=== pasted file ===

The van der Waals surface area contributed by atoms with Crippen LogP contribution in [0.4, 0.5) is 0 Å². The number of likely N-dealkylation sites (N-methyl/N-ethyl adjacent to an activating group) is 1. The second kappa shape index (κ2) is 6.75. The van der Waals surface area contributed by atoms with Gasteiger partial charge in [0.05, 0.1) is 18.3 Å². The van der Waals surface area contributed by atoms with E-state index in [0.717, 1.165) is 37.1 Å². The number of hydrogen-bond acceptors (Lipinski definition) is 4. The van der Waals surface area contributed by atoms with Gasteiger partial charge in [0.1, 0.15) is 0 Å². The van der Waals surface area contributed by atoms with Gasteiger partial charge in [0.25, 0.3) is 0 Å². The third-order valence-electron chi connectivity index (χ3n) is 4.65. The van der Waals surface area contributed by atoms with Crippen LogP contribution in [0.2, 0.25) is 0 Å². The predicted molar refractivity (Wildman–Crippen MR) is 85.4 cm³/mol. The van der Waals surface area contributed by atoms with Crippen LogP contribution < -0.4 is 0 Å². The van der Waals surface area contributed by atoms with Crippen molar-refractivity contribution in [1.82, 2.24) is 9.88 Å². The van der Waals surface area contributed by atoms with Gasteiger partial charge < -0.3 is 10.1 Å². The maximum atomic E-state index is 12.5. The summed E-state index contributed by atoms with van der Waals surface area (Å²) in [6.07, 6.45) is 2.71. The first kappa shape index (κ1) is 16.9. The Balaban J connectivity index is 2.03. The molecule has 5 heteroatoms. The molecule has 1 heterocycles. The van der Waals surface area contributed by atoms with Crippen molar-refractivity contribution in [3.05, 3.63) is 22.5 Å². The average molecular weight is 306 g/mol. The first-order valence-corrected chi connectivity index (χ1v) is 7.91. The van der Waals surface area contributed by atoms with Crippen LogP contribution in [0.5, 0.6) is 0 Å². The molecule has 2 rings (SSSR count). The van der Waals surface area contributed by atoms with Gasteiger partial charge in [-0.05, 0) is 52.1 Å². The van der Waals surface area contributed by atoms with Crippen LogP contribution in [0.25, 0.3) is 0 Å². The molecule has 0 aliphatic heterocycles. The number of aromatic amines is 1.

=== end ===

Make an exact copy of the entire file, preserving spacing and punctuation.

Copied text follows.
The van der Waals surface area contributed by atoms with Crippen LogP contribution in [0.4, 0.5) is 0 Å². The number of likely N-dealkylation sites (N-methyl/N-ethyl adjacent to an activating group) is 1. The second kappa shape index (κ2) is 6.75. The van der Waals surface area contributed by atoms with Gasteiger partial charge in [0.05, 0.1) is 18.3 Å². The van der Waals surface area contributed by atoms with E-state index in [0.717, 1.165) is 37.1 Å². The number of hydrogen-bond acceptors (Lipinski definition) is 4. The van der Waals surface area contributed by atoms with Gasteiger partial charge in [0.1, 0.15) is 0 Å². The van der Waals surface area contributed by atoms with Gasteiger partial charge in [0.25, 0.3) is 0 Å². The third-order valence-electron chi connectivity index (χ3n) is 4.65. The van der Waals surface area contributed by atoms with Crippen LogP contribution in [0.2, 0.25) is 0 Å². The predicted molar refractivity (Wildman–Crippen MR) is 85.4 cm³/mol. The van der Waals surface area contributed by atoms with Crippen LogP contribution < -0.4 is 0 Å². The van der Waals surface area contributed by atoms with Crippen molar-refractivity contribution in [1.82, 2.24) is 9.88 Å². The van der Waals surface area contributed by atoms with Gasteiger partial charge < -0.3 is 10.1 Å². The maximum atomic E-state index is 12.5. The summed E-state index contributed by atoms with van der Waals surface area (Å²) in [6.07, 6.45) is 2.71. The first kappa shape index (κ1) is 16.9. The Balaban J connectivity index is 2.03. The molecule has 5 heteroatoms. The molecule has 1 heterocycles. The van der Waals surface area contributed by atoms with Crippen molar-refractivity contribution in [3.05, 3.63) is 22.5 Å². The average molecular weight is 306 g/mol. The first-order valence-corrected chi connectivity index (χ1v) is 7.91. The van der Waals surface area contributed by atoms with Crippen LogP contribution in [0.5, 0.6) is 0 Å². The molecule has 2 rings (SSSR count). The van der Waals surface area contributed by atoms with Gasteiger partial charge in [-0.05, 0) is 52.1 Å². The van der Waals surface area contributed by atoms with Crippen LogP contribution in [0.25, 0.3) is 0 Å². The molecule has 0 aliphatic heterocycles. The number of aromatic amines is 1.